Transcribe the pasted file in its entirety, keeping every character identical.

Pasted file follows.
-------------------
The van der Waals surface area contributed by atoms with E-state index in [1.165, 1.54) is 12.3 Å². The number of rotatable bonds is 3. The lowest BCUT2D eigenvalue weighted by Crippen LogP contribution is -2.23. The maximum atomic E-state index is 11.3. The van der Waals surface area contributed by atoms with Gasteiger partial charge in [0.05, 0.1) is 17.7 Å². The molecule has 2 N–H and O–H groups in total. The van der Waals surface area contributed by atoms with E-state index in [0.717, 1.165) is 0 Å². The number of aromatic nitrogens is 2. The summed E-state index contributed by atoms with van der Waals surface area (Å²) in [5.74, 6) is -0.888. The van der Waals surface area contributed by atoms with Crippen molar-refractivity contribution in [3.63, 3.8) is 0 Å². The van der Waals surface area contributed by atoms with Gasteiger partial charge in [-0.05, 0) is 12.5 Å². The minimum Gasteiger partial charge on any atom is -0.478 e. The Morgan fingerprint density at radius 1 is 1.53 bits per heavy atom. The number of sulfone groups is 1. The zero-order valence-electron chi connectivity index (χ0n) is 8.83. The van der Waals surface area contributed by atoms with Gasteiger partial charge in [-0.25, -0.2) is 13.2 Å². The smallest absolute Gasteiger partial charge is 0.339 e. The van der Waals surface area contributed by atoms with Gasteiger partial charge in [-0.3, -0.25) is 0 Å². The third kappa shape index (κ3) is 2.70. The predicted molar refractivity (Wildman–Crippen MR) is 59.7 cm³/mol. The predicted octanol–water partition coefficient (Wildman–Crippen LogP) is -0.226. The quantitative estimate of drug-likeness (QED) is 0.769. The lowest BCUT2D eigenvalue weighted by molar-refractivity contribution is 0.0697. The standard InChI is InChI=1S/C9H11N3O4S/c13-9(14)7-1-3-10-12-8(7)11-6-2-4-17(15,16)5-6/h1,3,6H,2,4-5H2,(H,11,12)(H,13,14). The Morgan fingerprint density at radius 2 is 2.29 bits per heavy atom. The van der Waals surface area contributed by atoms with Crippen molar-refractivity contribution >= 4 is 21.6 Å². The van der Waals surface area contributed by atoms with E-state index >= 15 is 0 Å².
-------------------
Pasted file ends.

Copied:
The van der Waals surface area contributed by atoms with E-state index in [1.165, 1.54) is 12.3 Å². The number of rotatable bonds is 3. The lowest BCUT2D eigenvalue weighted by Crippen LogP contribution is -2.23. The maximum atomic E-state index is 11.3. The van der Waals surface area contributed by atoms with Gasteiger partial charge in [0.05, 0.1) is 17.7 Å². The molecule has 2 N–H and O–H groups in total. The van der Waals surface area contributed by atoms with E-state index in [0.717, 1.165) is 0 Å². The number of aromatic nitrogens is 2. The summed E-state index contributed by atoms with van der Waals surface area (Å²) in [5.74, 6) is -0.888. The van der Waals surface area contributed by atoms with Crippen molar-refractivity contribution in [3.63, 3.8) is 0 Å². The van der Waals surface area contributed by atoms with Gasteiger partial charge in [-0.05, 0) is 12.5 Å². The minimum Gasteiger partial charge on any atom is -0.478 e. The Morgan fingerprint density at radius 1 is 1.53 bits per heavy atom. The number of sulfone groups is 1. The zero-order valence-electron chi connectivity index (χ0n) is 8.83. The van der Waals surface area contributed by atoms with Gasteiger partial charge in [-0.25, -0.2) is 13.2 Å². The smallest absolute Gasteiger partial charge is 0.339 e. The van der Waals surface area contributed by atoms with Gasteiger partial charge in [-0.3, -0.25) is 0 Å². The third kappa shape index (κ3) is 2.70. The predicted molar refractivity (Wildman–Crippen MR) is 59.7 cm³/mol. The predicted octanol–water partition coefficient (Wildman–Crippen LogP) is -0.226. The quantitative estimate of drug-likeness (QED) is 0.769. The lowest BCUT2D eigenvalue weighted by molar-refractivity contribution is 0.0697. The standard InChI is InChI=1S/C9H11N3O4S/c13-9(14)7-1-3-10-12-8(7)11-6-2-4-17(15,16)5-6/h1,3,6H,2,4-5H2,(H,11,12)(H,13,14). The Morgan fingerprint density at radius 2 is 2.29 bits per heavy atom. The van der Waals surface area contributed by atoms with Crippen molar-refractivity contribution >= 4 is 21.6 Å². The van der Waals surface area contributed by atoms with E-state index >= 15 is 0 Å².